There are a few ways you can use the Commentary on the New Testament Use of the Old Testament in Bible+, but let me show you the most convenient way: Resource Guide.
Depending on the Bible translation you’re using it can be easy or difficult to identify when the New Testament authors are quoting from the Old Testament. For example, in the ESV you may find text that is indented and set apart to show that it’s a quotation; but, it’s not as easy to identify when it is kept inline. Translations like the NASB, on the other hand, put OT quotes in small caps, which make them easier to identify (see below). In a book like Matthew, this isn’t a big deal; but consider a book like James that alludes to the OT frequently. In this case, you could miss these in the ESV, where they are obvious in a translation like the NASB.
With the Resource Guide your choice of translation doesn’t matter, whether it be the ESV, NASB or some other translation. As you’re reading a New Testament passage, you don’t even have to consider if what you’re reading contains an OT quotation or allusion. Simply glance down at the commentaries section of Resource Guide and see if you have a hit for the Commentary on the New Testament Use of the Old Testament. If there is, you can proceed reading the commentary text. A perfect example of this is James 5:1-6 where James condemns the rich for oppressing their workers. There is no clear OT quotation, but a Jew would understand that James is alluding to the Mosaic Law. The commentary explains this in great detail, providing all the context you need to understand what James is trying to get across.
The biggest benefit of using Resource Guide in your study is that you don’t have to manually search through your commentaries. Forget having to wonder if the Commentary on the New Testament Use of the Old Testament addresses your passage, you’ll know without ever having to open it. The Resource Guide saves you time and effort in your studies by putting the information you need at your fingertips.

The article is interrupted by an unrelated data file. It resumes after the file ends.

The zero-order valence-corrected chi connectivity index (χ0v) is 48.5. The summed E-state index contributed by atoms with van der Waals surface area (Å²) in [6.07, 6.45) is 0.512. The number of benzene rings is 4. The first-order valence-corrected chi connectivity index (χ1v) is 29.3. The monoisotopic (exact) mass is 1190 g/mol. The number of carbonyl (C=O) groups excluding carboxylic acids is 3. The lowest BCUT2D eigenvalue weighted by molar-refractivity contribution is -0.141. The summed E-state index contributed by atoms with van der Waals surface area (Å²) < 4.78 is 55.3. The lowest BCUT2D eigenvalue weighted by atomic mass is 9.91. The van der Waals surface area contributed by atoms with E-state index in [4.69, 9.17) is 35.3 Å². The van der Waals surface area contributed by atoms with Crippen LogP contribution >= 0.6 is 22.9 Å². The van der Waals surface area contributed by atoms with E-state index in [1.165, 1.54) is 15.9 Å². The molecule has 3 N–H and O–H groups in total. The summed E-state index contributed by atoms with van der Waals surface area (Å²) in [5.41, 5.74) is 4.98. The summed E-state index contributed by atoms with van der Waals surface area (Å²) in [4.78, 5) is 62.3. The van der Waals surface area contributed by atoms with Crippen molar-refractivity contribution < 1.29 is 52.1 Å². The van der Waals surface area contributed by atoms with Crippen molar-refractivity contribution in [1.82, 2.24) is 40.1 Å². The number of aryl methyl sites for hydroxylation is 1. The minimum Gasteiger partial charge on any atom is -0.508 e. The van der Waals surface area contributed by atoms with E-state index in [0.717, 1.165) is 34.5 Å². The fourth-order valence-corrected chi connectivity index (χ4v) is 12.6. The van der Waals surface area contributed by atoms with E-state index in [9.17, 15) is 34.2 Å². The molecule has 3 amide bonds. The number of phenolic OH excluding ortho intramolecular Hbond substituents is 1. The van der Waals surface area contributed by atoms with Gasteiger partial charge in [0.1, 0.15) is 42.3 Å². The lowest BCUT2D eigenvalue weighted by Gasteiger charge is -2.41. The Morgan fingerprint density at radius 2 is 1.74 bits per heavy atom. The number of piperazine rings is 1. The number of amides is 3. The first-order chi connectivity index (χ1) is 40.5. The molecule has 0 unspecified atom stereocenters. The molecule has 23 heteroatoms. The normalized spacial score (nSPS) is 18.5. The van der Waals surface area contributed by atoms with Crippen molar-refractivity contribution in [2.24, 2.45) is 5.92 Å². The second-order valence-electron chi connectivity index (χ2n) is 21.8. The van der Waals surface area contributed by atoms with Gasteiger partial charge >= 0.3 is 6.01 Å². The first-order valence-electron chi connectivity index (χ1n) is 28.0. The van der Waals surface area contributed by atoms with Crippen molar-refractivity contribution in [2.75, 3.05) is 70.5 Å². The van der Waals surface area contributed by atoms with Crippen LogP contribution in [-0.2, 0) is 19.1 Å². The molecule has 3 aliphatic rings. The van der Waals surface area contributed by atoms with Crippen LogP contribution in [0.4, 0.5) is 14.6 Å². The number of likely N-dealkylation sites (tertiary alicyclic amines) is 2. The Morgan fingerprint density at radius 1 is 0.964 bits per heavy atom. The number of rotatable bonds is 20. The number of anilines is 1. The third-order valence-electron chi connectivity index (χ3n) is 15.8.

Purchase the Commentary on the New Testament Use of the Old Testament today and save 33% off our regular price in our Pastor Appreciation Sale.
The Hermeneia Commentary Series is a highly regarded scholarly resource that is used by scholars, pastors, students, and professors. The Bible Study App makes Hermeneia even more dynamic. Here’s how:
Open your preferred Bible translation in the main window and have the Resource Guide open in the Split Window. You’ll see relevant Hermeneia commentary “hits” in the split window.
The Bible Study App also keeps up with the scripture passage you’re reading in the main window with sync scrolling. This means that as you move along in the Bible text, Hermeneia syncs to exactly where you are in your study. No more flipping pages back and forth. No more holding the commentary text open on your desk in one spot, reading through your Bible text, and having to go back and find your place in the commentary. You’ll save an enormous amount of time with this feature alone.
Search & Look Up Feature
Search Hermeneia for words or passages. Take “love” as an example. You can search the entire Hermeneia series for where “love” is mentioned in the commentary series. You can also limit your search to the Old Testament, New Testament, biblical genre, or a specific book.
When your search hits are displayed, you can tap on the result to go directly to that passage. You can also copy the text to add to an existing note or add a note right from the search results.
Linked Reference Pop Ups
One of my greatest frustrations in the hard copy world of biblical commentaries are the other biblical references within the commentary. For example, when I’m reading in Matthew about the beginning of Jesus’ ministry there are multiple references to Isaiah that are pertinent to my study. With a hard copy, I have to open a different Bible and find each reference to read how the verse relates to what I am currently studying. This is time consuming, slows down my study momentum, and requires me to keep all of my study materials out and open, spread out over a large desk space. With the Bible Study App, the scripture references are hyperlinked within the commentary text. All I have to do is tap the scripture reference to read it instantly.
Related to this is footnotes/endnotes. Since Hermeneia is a highly scholarly work, there are a lot of references to other materials. In the past I would have to stop where I was in the reading, look at the footnote, then go back to where I was in the writing. This also was a huge time waster, and I would often lose my train of thought. With the Bible Study App, all of the footnotes are linked. Just tap on the footnote, read it, and go back to where you were without losing your place.
As you can see, Hermeneia within the Bible Study App gives you the best in scholarly work, while saving you valuable study time and tremendous effort. Get Hermeneia at up to 50% off the regular price this week through Monday, October 5th.